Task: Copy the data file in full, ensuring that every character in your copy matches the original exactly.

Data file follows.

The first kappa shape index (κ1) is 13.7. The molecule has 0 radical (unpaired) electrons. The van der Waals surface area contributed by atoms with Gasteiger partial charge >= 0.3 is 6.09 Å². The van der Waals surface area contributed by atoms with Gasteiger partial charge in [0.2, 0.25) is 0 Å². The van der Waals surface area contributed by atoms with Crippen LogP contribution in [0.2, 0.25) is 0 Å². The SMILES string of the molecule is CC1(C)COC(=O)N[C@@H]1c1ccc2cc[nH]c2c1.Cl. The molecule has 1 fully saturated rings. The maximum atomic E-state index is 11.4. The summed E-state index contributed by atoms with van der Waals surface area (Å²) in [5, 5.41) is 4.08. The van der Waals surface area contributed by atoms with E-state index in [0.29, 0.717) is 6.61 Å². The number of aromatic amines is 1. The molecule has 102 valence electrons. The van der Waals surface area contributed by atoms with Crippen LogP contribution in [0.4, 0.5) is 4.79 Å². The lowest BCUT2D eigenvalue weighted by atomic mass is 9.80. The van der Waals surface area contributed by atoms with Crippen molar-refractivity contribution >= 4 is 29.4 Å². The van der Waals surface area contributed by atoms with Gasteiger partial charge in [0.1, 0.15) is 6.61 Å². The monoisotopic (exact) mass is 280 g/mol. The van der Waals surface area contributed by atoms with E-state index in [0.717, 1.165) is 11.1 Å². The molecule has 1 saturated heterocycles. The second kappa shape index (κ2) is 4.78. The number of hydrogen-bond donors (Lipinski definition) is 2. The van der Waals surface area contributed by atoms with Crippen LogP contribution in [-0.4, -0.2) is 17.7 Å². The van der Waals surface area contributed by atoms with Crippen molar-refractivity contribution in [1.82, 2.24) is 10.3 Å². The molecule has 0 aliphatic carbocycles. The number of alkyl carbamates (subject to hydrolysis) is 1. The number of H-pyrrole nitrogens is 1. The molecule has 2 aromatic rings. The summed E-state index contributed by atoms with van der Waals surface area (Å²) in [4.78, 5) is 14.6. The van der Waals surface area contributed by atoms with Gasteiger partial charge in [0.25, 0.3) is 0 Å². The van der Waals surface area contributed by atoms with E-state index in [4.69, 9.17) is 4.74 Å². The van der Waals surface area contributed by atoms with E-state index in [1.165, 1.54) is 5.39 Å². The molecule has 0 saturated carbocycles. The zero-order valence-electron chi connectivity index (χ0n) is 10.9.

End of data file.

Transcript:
The first kappa shape index (κ1) is 13.7. The molecule has 0 radical (unpaired) electrons. The van der Waals surface area contributed by atoms with Gasteiger partial charge >= 0.3 is 6.09 Å². The van der Waals surface area contributed by atoms with Gasteiger partial charge in [0.2, 0.25) is 0 Å². The van der Waals surface area contributed by atoms with Crippen LogP contribution in [0.2, 0.25) is 0 Å². The SMILES string of the molecule is CC1(C)COC(=O)N[C@@H]1c1ccc2cc[nH]c2c1.Cl. The molecule has 1 fully saturated rings. The maximum atomic E-state index is 11.4. The summed E-state index contributed by atoms with van der Waals surface area (Å²) in [5, 5.41) is 4.08. The van der Waals surface area contributed by atoms with E-state index in [0.29, 0.717) is 6.61 Å². The number of aromatic amines is 1. The molecule has 102 valence electrons. The van der Waals surface area contributed by atoms with Crippen LogP contribution in [0.4, 0.5) is 4.79 Å². The lowest BCUT2D eigenvalue weighted by atomic mass is 9.80. The van der Waals surface area contributed by atoms with Crippen molar-refractivity contribution >= 4 is 29.4 Å². The van der Waals surface area contributed by atoms with Gasteiger partial charge in [0.1, 0.15) is 6.61 Å². The monoisotopic (exact) mass is 280 g/mol. The van der Waals surface area contributed by atoms with E-state index in [0.717, 1.165) is 11.1 Å². The molecule has 1 saturated heterocycles. The second kappa shape index (κ2) is 4.78. The number of hydrogen-bond donors (Lipinski definition) is 2. The van der Waals surface area contributed by atoms with Crippen LogP contribution in [-0.4, -0.2) is 17.7 Å². The van der Waals surface area contributed by atoms with Crippen molar-refractivity contribution in [1.82, 2.24) is 10.3 Å². The molecule has 0 aliphatic carbocycles. The number of alkyl carbamates (subject to hydrolysis) is 1. The number of H-pyrrole nitrogens is 1. The molecule has 2 aromatic rings. The summed E-state index contributed by atoms with van der Waals surface area (Å²) in [4.78, 5) is 14.6. The van der Waals surface area contributed by atoms with Gasteiger partial charge in [0.25, 0.3) is 0 Å². The van der Waals surface area contributed by atoms with E-state index in [4.69, 9.17) is 4.74 Å². The van der Waals surface area contributed by atoms with E-state index in [1.165, 1.54) is 5.39 Å². The molecule has 0 saturated carbocycles. The zero-order valence-electron chi connectivity index (χ0n) is 10.9.